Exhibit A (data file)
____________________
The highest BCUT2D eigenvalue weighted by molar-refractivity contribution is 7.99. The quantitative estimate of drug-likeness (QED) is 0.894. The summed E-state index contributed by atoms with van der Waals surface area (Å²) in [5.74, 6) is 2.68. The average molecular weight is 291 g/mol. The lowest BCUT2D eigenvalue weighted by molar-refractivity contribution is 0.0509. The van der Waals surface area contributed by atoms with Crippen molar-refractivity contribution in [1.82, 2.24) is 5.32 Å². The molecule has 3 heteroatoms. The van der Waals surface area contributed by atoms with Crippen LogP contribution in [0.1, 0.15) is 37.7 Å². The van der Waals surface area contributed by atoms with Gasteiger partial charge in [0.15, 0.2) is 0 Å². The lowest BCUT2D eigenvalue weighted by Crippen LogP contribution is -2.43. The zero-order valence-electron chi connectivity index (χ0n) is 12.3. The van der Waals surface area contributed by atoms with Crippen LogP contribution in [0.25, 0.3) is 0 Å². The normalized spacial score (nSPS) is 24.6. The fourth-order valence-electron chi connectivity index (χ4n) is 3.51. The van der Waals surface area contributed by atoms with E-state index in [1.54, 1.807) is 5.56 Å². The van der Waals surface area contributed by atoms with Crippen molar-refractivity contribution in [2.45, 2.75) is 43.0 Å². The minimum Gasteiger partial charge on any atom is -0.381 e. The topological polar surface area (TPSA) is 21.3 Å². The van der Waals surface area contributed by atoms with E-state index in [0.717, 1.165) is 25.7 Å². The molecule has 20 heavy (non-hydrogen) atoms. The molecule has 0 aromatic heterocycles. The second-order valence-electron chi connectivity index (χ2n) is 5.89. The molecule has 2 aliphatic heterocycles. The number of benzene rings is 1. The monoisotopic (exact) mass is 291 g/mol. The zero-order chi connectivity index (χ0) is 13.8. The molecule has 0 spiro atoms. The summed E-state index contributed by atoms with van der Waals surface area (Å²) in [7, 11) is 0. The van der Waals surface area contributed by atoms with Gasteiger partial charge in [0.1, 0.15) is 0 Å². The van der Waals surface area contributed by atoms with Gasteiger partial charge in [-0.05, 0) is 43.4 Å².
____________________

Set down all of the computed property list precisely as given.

The highest BCUT2D eigenvalue weighted by molar-refractivity contribution is 7.99. The quantitative estimate of drug-likeness (QED) is 0.894. The summed E-state index contributed by atoms with van der Waals surface area (Å²) in [5.74, 6) is 2.68. The average molecular weight is 291 g/mol. The lowest BCUT2D eigenvalue weighted by molar-refractivity contribution is 0.0509. The van der Waals surface area contributed by atoms with Crippen molar-refractivity contribution in [1.82, 2.24) is 5.32 Å². The molecule has 3 heteroatoms. The van der Waals surface area contributed by atoms with Crippen LogP contribution in [0.1, 0.15) is 37.7 Å². The van der Waals surface area contributed by atoms with Gasteiger partial charge in [0.15, 0.2) is 0 Å². The lowest BCUT2D eigenvalue weighted by Crippen LogP contribution is -2.43. The zero-order valence-electron chi connectivity index (χ0n) is 12.3. The van der Waals surface area contributed by atoms with Crippen LogP contribution in [0.25, 0.3) is 0 Å². The normalized spacial score (nSPS) is 24.6. The fourth-order valence-electron chi connectivity index (χ4n) is 3.51. The van der Waals surface area contributed by atoms with E-state index in [1.54, 1.807) is 5.56 Å². The van der Waals surface area contributed by atoms with Crippen molar-refractivity contribution in [2.45, 2.75) is 43.0 Å². The minimum Gasteiger partial charge on any atom is -0.381 e. The topological polar surface area (TPSA) is 21.3 Å². The van der Waals surface area contributed by atoms with E-state index in [0.717, 1.165) is 25.7 Å². The molecule has 20 heavy (non-hydrogen) atoms. The molecule has 0 aromatic heterocycles. The second-order valence-electron chi connectivity index (χ2n) is 5.89. The molecule has 2 aliphatic heterocycles. The number of benzene rings is 1. The monoisotopic (exact) mass is 291 g/mol. The zero-order chi connectivity index (χ0) is 13.8. The molecule has 0 spiro atoms. The summed E-state index contributed by atoms with van der Waals surface area (Å²) in [7, 11) is 0. The van der Waals surface area contributed by atoms with Gasteiger partial charge in [0.1, 0.15) is 0 Å². The van der Waals surface area contributed by atoms with Gasteiger partial charge in [-0.05, 0) is 43.4 Å².